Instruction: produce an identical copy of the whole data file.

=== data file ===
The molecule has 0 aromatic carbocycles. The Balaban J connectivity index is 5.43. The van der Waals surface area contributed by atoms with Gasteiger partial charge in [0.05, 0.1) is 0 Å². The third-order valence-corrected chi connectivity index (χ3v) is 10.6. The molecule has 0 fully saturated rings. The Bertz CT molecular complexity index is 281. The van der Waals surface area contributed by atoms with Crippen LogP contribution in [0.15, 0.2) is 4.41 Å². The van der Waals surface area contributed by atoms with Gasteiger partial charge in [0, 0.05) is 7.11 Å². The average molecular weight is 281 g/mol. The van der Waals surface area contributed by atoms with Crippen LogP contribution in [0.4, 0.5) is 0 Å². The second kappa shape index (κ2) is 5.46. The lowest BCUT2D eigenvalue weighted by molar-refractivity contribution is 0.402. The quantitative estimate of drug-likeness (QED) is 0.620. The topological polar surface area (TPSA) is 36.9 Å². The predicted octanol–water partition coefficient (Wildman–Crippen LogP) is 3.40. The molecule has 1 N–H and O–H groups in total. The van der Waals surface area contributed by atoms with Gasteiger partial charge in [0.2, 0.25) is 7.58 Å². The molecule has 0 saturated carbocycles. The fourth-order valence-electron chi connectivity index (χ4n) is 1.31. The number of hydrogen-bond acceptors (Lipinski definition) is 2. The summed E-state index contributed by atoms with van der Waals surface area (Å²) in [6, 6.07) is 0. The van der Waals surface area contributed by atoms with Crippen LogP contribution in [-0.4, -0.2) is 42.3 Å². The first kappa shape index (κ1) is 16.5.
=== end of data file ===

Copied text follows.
The molecule has 0 aromatic carbocycles. The Balaban J connectivity index is 5.43. The van der Waals surface area contributed by atoms with Gasteiger partial charge in [0.05, 0.1) is 0 Å². The third-order valence-corrected chi connectivity index (χ3v) is 10.6. The molecule has 0 fully saturated rings. The Bertz CT molecular complexity index is 281. The van der Waals surface area contributed by atoms with Crippen LogP contribution in [0.15, 0.2) is 4.41 Å². The van der Waals surface area contributed by atoms with Gasteiger partial charge in [0, 0.05) is 7.11 Å². The average molecular weight is 281 g/mol. The van der Waals surface area contributed by atoms with Crippen LogP contribution in [0.4, 0.5) is 0 Å². The second kappa shape index (κ2) is 5.46. The lowest BCUT2D eigenvalue weighted by molar-refractivity contribution is 0.402. The quantitative estimate of drug-likeness (QED) is 0.620. The topological polar surface area (TPSA) is 36.9 Å². The predicted octanol–water partition coefficient (Wildman–Crippen LogP) is 3.40. The molecule has 1 N–H and O–H groups in total. The van der Waals surface area contributed by atoms with Gasteiger partial charge in [0.2, 0.25) is 7.58 Å². The molecule has 0 saturated carbocycles. The fourth-order valence-electron chi connectivity index (χ4n) is 1.31. The number of hydrogen-bond acceptors (Lipinski definition) is 2. The summed E-state index contributed by atoms with van der Waals surface area (Å²) in [6, 6.07) is 0. The van der Waals surface area contributed by atoms with Crippen LogP contribution in [-0.4, -0.2) is 42.3 Å². The first kappa shape index (κ1) is 16.5.